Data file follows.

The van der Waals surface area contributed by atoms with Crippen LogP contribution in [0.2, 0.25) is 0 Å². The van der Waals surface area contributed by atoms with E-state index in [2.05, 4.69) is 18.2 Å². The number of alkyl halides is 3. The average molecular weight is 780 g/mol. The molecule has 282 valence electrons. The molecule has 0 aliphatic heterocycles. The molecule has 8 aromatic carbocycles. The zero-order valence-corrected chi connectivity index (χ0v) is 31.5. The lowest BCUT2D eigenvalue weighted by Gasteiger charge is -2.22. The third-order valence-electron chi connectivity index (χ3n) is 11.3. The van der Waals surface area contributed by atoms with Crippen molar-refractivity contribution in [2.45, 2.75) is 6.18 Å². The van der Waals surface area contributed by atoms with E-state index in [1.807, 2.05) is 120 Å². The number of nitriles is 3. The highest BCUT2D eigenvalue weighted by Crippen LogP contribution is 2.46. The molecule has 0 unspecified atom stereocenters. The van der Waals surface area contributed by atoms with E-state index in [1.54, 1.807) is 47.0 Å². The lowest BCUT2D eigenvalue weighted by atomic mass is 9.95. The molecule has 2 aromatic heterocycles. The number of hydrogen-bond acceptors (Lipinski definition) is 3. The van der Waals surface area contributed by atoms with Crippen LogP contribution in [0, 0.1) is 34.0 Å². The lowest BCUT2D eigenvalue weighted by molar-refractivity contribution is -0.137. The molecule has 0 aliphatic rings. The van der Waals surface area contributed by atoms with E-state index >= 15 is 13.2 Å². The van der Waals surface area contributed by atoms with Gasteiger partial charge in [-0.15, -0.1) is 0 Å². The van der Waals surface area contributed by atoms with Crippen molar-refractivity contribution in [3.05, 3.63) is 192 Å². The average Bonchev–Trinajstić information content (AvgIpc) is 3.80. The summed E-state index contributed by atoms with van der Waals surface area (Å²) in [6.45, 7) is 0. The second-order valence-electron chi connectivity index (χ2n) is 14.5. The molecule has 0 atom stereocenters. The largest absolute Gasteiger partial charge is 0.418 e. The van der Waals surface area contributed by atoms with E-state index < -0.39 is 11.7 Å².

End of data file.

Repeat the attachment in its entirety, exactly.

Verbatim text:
The van der Waals surface area contributed by atoms with Crippen LogP contribution in [0.2, 0.25) is 0 Å². The van der Waals surface area contributed by atoms with E-state index in [2.05, 4.69) is 18.2 Å². The number of alkyl halides is 3. The average molecular weight is 780 g/mol. The molecule has 282 valence electrons. The molecule has 0 aliphatic heterocycles. The molecule has 8 aromatic carbocycles. The zero-order valence-corrected chi connectivity index (χ0v) is 31.5. The lowest BCUT2D eigenvalue weighted by Gasteiger charge is -2.22. The third-order valence-electron chi connectivity index (χ3n) is 11.3. The van der Waals surface area contributed by atoms with Crippen molar-refractivity contribution in [2.45, 2.75) is 6.18 Å². The van der Waals surface area contributed by atoms with E-state index in [1.807, 2.05) is 120 Å². The number of nitriles is 3. The highest BCUT2D eigenvalue weighted by Crippen LogP contribution is 2.46. The molecule has 0 unspecified atom stereocenters. The van der Waals surface area contributed by atoms with E-state index in [1.54, 1.807) is 47.0 Å². The lowest BCUT2D eigenvalue weighted by atomic mass is 9.95. The molecule has 2 aromatic heterocycles. The number of hydrogen-bond acceptors (Lipinski definition) is 3. The van der Waals surface area contributed by atoms with Crippen LogP contribution in [0, 0.1) is 34.0 Å². The lowest BCUT2D eigenvalue weighted by molar-refractivity contribution is -0.137. The molecule has 0 aliphatic rings. The van der Waals surface area contributed by atoms with E-state index >= 15 is 13.2 Å². The van der Waals surface area contributed by atoms with Gasteiger partial charge in [-0.15, -0.1) is 0 Å². The van der Waals surface area contributed by atoms with Crippen molar-refractivity contribution in [3.05, 3.63) is 192 Å². The average Bonchev–Trinajstić information content (AvgIpc) is 3.80. The summed E-state index contributed by atoms with van der Waals surface area (Å²) in [6.45, 7) is 0. The second-order valence-electron chi connectivity index (χ2n) is 14.5. The molecule has 0 atom stereocenters. The largest absolute Gasteiger partial charge is 0.418 e. The van der Waals surface area contributed by atoms with E-state index < -0.39 is 11.7 Å².